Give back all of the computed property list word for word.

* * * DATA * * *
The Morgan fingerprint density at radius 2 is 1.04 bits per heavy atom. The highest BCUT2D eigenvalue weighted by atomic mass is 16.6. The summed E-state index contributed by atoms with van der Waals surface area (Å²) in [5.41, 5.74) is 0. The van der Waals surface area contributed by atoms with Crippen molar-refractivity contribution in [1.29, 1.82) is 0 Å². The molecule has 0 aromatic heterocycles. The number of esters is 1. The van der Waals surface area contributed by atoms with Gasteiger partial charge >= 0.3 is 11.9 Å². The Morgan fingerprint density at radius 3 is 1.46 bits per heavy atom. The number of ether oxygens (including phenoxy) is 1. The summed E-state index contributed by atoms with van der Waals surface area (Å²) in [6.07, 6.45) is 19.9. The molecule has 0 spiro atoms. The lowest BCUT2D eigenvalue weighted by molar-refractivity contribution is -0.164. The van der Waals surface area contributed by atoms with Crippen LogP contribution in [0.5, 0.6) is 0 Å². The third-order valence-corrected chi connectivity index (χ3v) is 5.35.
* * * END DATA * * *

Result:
The Morgan fingerprint density at radius 2 is 1.04 bits per heavy atom. The highest BCUT2D eigenvalue weighted by atomic mass is 16.6. The summed E-state index contributed by atoms with van der Waals surface area (Å²) in [5.41, 5.74) is 0. The van der Waals surface area contributed by atoms with Crippen molar-refractivity contribution in [1.29, 1.82) is 0 Å². The molecule has 0 aromatic heterocycles. The number of esters is 1. The van der Waals surface area contributed by atoms with Gasteiger partial charge >= 0.3 is 11.9 Å². The Morgan fingerprint density at radius 3 is 1.46 bits per heavy atom. The number of ether oxygens (including phenoxy) is 1. The summed E-state index contributed by atoms with van der Waals surface area (Å²) in [6.07, 6.45) is 19.9. The molecule has 0 spiro atoms. The lowest BCUT2D eigenvalue weighted by molar-refractivity contribution is -0.164. The van der Waals surface area contributed by atoms with Crippen LogP contribution in [0.5, 0.6) is 0 Å². The third-order valence-corrected chi connectivity index (χ3v) is 5.35.